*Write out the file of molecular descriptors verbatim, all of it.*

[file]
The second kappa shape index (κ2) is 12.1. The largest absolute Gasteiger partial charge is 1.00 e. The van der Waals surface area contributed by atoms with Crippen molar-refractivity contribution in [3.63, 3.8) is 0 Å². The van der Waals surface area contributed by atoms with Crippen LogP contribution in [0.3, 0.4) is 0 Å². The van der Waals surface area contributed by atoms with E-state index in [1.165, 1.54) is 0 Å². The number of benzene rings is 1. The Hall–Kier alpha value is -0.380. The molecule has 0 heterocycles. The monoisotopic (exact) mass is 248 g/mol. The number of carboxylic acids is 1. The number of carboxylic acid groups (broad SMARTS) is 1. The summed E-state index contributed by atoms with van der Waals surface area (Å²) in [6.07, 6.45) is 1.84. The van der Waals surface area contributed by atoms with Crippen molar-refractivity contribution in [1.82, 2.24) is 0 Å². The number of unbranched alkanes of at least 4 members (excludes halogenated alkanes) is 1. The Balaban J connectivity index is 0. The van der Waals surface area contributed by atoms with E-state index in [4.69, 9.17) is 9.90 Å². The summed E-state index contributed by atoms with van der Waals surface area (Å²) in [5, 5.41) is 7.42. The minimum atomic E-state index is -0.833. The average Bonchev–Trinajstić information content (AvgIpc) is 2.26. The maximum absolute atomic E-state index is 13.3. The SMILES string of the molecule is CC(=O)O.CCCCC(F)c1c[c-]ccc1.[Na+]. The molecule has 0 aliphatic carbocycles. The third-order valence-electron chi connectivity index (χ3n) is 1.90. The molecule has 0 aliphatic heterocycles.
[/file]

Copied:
The second kappa shape index (κ2) is 12.1. The largest absolute Gasteiger partial charge is 1.00 e. The van der Waals surface area contributed by atoms with Crippen molar-refractivity contribution in [3.63, 3.8) is 0 Å². The van der Waals surface area contributed by atoms with Crippen LogP contribution in [0.3, 0.4) is 0 Å². The van der Waals surface area contributed by atoms with E-state index in [1.165, 1.54) is 0 Å². The number of benzene rings is 1. The Hall–Kier alpha value is -0.380. The molecule has 0 heterocycles. The monoisotopic (exact) mass is 248 g/mol. The number of carboxylic acids is 1. The number of carboxylic acid groups (broad SMARTS) is 1. The summed E-state index contributed by atoms with van der Waals surface area (Å²) in [6.07, 6.45) is 1.84. The van der Waals surface area contributed by atoms with Crippen molar-refractivity contribution in [1.82, 2.24) is 0 Å². The number of unbranched alkanes of at least 4 members (excludes halogenated alkanes) is 1. The Balaban J connectivity index is 0. The van der Waals surface area contributed by atoms with E-state index in [4.69, 9.17) is 9.90 Å². The summed E-state index contributed by atoms with van der Waals surface area (Å²) in [5, 5.41) is 7.42. The minimum atomic E-state index is -0.833. The average Bonchev–Trinajstić information content (AvgIpc) is 2.26. The maximum absolute atomic E-state index is 13.3. The SMILES string of the molecule is CC(=O)O.CCCCC(F)c1c[c-]ccc1.[Na+]. The molecule has 0 aliphatic carbocycles. The third-order valence-electron chi connectivity index (χ3n) is 1.90. The molecule has 0 aliphatic heterocycles.